In October 1996, Franklin Raines, then director of the Office of Management and Budget, issued a memo with the subject line "Funding Information Systems Investments." The memo was quickly renamed Raines' Rules and became a seminal document for guiding how agencies purchase information technology.
The rules issued guidance for complying with the Information Technology Management Reform Act, which eventually became part of the Clinger-Cohen Act, and set the
criteria for evaluating major information system investments. Following are the rules as
outlined in Raines' memo.
Agencies' systems should:
1. Support core/priority mission functions that must be performed by the federal government.
2. Be undertaken because no alternative private-sector or governmental source can efficiently support the function.
3. Support work processes that have been simplified or redesigned to reduce costs, improve effectiveness and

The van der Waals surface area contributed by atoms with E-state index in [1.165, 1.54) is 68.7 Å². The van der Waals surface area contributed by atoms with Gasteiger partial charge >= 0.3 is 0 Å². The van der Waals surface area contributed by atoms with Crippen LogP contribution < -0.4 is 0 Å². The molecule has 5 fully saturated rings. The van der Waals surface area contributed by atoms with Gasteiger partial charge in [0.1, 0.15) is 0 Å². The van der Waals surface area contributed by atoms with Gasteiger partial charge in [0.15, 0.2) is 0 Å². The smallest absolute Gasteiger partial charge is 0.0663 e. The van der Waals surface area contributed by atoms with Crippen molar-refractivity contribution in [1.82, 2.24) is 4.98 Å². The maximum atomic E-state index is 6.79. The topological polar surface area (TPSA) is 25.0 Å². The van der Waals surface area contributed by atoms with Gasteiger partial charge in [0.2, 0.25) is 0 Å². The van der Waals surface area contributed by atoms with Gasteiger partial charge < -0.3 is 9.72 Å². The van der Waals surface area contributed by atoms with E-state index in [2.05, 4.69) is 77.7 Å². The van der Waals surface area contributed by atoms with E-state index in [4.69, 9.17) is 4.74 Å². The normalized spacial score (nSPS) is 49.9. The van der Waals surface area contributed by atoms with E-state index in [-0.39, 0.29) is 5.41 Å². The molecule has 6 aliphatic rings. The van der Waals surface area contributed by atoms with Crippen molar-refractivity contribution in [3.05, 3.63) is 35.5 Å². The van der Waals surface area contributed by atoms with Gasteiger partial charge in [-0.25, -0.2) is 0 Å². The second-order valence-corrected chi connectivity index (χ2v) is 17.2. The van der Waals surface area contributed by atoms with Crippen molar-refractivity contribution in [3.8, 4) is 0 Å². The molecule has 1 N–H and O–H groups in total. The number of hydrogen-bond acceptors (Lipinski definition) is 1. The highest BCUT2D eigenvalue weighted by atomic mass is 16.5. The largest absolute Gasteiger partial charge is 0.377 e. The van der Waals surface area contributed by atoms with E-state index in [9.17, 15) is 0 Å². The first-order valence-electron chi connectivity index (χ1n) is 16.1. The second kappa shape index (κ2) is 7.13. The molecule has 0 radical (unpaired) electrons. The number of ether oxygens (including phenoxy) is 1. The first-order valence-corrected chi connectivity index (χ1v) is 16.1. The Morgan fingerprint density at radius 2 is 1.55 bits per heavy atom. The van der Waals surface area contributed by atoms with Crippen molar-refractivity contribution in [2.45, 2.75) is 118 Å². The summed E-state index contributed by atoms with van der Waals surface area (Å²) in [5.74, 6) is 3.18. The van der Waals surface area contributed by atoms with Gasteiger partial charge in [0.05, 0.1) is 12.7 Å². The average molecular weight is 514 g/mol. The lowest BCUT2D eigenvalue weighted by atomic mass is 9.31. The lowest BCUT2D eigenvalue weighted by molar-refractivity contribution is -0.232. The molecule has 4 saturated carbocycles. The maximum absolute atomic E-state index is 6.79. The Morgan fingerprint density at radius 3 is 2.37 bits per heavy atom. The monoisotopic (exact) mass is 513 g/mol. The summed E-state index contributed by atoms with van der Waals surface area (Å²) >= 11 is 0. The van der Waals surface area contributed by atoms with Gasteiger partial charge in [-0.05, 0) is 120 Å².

maximize use of commercial off-the-shelf technology.
4. Demonstrate a projected return on investment that is equal to or better than alternative uses of available resources.
5. Be consistent with federal, agency and bureau information architecture, which integrates agency work processes and information flow with technology to achieve the agency's strategic goals...and specify standards that enable information exchange and resource sharing, while retaining flexibility in the choice of suppliers and in the design of local work processes.
6. Reduce risk by avoiding or isolating custom-designed components; using fully tested pilots, simulations and prototypes; establishing clear measures and accountability for project progress; and securing substantial involvement from program officials who use the system.
7. Be implemented in phases as narrow in scope and brief in duration as possible, each of which solves a specific part of an overall mission problem and delivers an independent, measurable net benefit.
8. Employ an acquisition strategy that appropriately allocates risk between government and the contractor, effectively uses competition, ties contract payments to accomplishments and takes maximum advantage of commercial technology.